EXPLAINING OF GALL BLADDER FUNCTION


EXPLAINING OF GALL BLADDER FUNCTION

Introduction

The gall bladder is that organ which present in under surface of the liver and has pear shaped sac which divided into four parts from above downward fundus body infundibulum and the neck
 The gall bladder contain inside it a fluid called bile which it is secreted from the liver and stored into the gall bladder the average capacity of the gall bladder to store bile from 30-50 ml which can be reach up to 300 ml in case of gall bladder obstruction


The liver secreted about 500-1000 ml of bile per day this secretion depend on several factors which either increase or decrease secretion of the bile these factors are neuroginc humoral and chemical stimuli
The bile consists of water electrolytes bile salts proteins lipids and bile pigment
The bile salts are cholate and chenodeoxy cholate which are synthesized in the liver from cholesterol
The bile acids when the bile salts conjugated with taurine and glycine they called bile acids
 
The gallbladder,together with the bile ducts, and the sphincter of Oddi acts to store and regulate the fow of bile
The sphincter of Oddi regulates flow of bile (and pancreatic juice) into the duodenum and prevents the regurgitation of duodenal contents into the biliary tree, and diverts bile into the gallbladder 
The main function of the gallbladder is to concentrate and store hepatic or liver bile and to transfer bile into the duodenum to reach the intestine and which is a part reabsorpted through enterohepatic circulation (entro) mean intestine and (hepatic) mean liver and part excreted into the stool and urine in response to meal

The function of gall bladder can be divided into

Absorption and Secretion

 During people fasting about more than two third of the bile secreted by the liver is stored in the gallbladder
 The gallbladder mucosa has a wide absorptive capacity as  It rapidly absorbs sodium, chloride, and water and concentrating the bile and leading to a marked change in bile composition. This rapid absorption is one of the mechanisms that prevent a rise in pressure within the biliary system under normal circumstances

The epithelial cells of the gallbladder secrete two important  substance into the gallbladder lumen
glycoproteins and hy­drogen ions
 The mucosal glands in the infundibulum and the neck of the gallbladder secrete mucus glycoproteins
 Which protect the mucosa from the erosion (lytic) action of bile and to facilitate the passage of bile through the cystic duct
This mucus makes up the colorless white bile seen in gall bladder dilatation (hydrops ) resulting from cystic duct obstruction
The transport of hydrogen ions by the gallbladder epithelium leads to a decrease in the gallbladder bile pH

The acidification promotes calcium solubility, thereby preventing its precipitation as calcium salts.

Motor Activity

Gallbladder filling is facilitated by tonic contraction of the sphincter of Oddi, which creates a pressure gradient between the bile ducts and the gallbladder
 During fasting the gallbladder does not simply fill passively
 repeatedly empties small volumes of bile into the duo­denum is mediated by the hormone motilin
In response to a meal, the gallbladder empties by a co­ordinated  gallbladder contraction and sphincter of Oddi relaxation
 One of the main stimuli to gallbladder emptying is the hormone cholecystokinin CCK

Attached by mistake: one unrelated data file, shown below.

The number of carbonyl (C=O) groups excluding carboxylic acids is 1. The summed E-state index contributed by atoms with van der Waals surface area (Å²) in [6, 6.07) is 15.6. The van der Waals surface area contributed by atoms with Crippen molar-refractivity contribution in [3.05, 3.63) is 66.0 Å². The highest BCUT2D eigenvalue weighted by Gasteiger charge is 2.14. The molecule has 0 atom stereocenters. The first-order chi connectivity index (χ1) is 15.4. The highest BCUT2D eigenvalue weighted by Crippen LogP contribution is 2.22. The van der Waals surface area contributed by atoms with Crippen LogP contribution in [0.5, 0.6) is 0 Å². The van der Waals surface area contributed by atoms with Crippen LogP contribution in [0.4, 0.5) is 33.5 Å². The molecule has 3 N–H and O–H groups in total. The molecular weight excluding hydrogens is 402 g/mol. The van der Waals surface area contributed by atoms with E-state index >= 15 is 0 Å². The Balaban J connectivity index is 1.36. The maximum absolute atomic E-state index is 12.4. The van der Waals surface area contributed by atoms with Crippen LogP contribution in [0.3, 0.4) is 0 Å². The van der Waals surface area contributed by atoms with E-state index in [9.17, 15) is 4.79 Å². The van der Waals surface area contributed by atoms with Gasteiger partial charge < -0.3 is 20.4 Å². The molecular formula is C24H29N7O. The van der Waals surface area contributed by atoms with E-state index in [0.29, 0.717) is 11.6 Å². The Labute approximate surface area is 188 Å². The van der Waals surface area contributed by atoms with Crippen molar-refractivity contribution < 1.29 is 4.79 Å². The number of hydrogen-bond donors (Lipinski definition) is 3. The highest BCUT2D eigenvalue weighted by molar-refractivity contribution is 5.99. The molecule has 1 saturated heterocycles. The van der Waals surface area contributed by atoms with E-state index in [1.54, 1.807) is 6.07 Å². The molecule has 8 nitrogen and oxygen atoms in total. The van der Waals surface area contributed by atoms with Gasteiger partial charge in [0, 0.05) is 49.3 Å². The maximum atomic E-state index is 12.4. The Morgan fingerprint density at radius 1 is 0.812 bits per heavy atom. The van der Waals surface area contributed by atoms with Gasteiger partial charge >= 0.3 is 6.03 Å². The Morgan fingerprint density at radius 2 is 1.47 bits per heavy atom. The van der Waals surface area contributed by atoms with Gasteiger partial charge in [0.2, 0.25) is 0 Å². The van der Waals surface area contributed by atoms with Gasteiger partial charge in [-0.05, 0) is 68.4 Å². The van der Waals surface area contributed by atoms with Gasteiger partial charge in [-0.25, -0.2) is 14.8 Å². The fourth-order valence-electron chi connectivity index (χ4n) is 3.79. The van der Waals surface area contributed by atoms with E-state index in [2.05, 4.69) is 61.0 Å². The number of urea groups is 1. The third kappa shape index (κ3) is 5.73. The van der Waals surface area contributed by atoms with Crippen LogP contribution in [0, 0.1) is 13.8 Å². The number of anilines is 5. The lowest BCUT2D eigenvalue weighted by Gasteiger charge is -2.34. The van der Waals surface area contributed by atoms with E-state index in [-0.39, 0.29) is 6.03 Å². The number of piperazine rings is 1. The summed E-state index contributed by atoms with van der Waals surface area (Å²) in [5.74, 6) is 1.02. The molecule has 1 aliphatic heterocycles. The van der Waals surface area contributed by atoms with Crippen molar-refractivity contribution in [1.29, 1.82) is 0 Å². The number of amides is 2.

CCK is released en­dogenously from the duodenal mucosa in response to a meal
 When stimulated by eating, the gallbladder empties 50 to 70% of its contents within 30 to 40 minutes
Over the following 60 to 90 minutes the gallbladder gradually refills
Other hormonal and neural pathways also are involved in the coordinated action of the gallbladder and the sphincter of Oddi
  Any abnormalities in this function play a role in cholesterol nucleation and gallstone formation

Neurohormonal Regulation

Nerve regulation

The vagus nerve stimulates contraction of the gallbladder, and splanchnic sympathetic stimulation is inhibitory to its motor activ­ity
 Parasympathomimetic drugs contract the gallbladder, whereas atropine leads to relaxation
Neurally mediated reflexes link the sphincter of Oddi with the gallbladder, stomach, and duodenum to coordinate the flow of bile into the duodenum
  Distention of Antrum of the stomach causes contraction of gallbladder and relaxation of the sphincter of Oddi

Hormonal regulation

Hormonal receptors are found on the smooth muscles, vessels, nerves, and epithelium of the gallbladder
CCK is a peptide that comes from epithelial cells of the upper gastrointestinal tract and is found in the highest concentrations in the duodenum
CCK is released into the blood stream by acid, fat, and amino acids in the duodenum
 CCK acts directly on smooth muscle receptors of the gallbladder and stimulates gallblad­der contraction
It also relaxes the terminal bile duct, the sphincter of Oddi, and the duodenum
CCK stimulation of the gallbladder and the biliary tree also is mediated by cholinergic vagal neurons

 In patients who have had a vagotomy, the response to CCK stimulation is decreased and the size and the volume of the gall­ bladder are increased

VIP hormones inhibits contraction and causes gallbladder relaxation
 Somatostatin hormones and its analogues are potent inhibitors of gallbladder contraction
Patients treated with somatostatin analogues and those with somatostatinoma have a high incidence of gallstones, due to the inhibition of gallbladder contraction and emptying

Other hormones such as substance P and enkephalin affect gallblad­der motility




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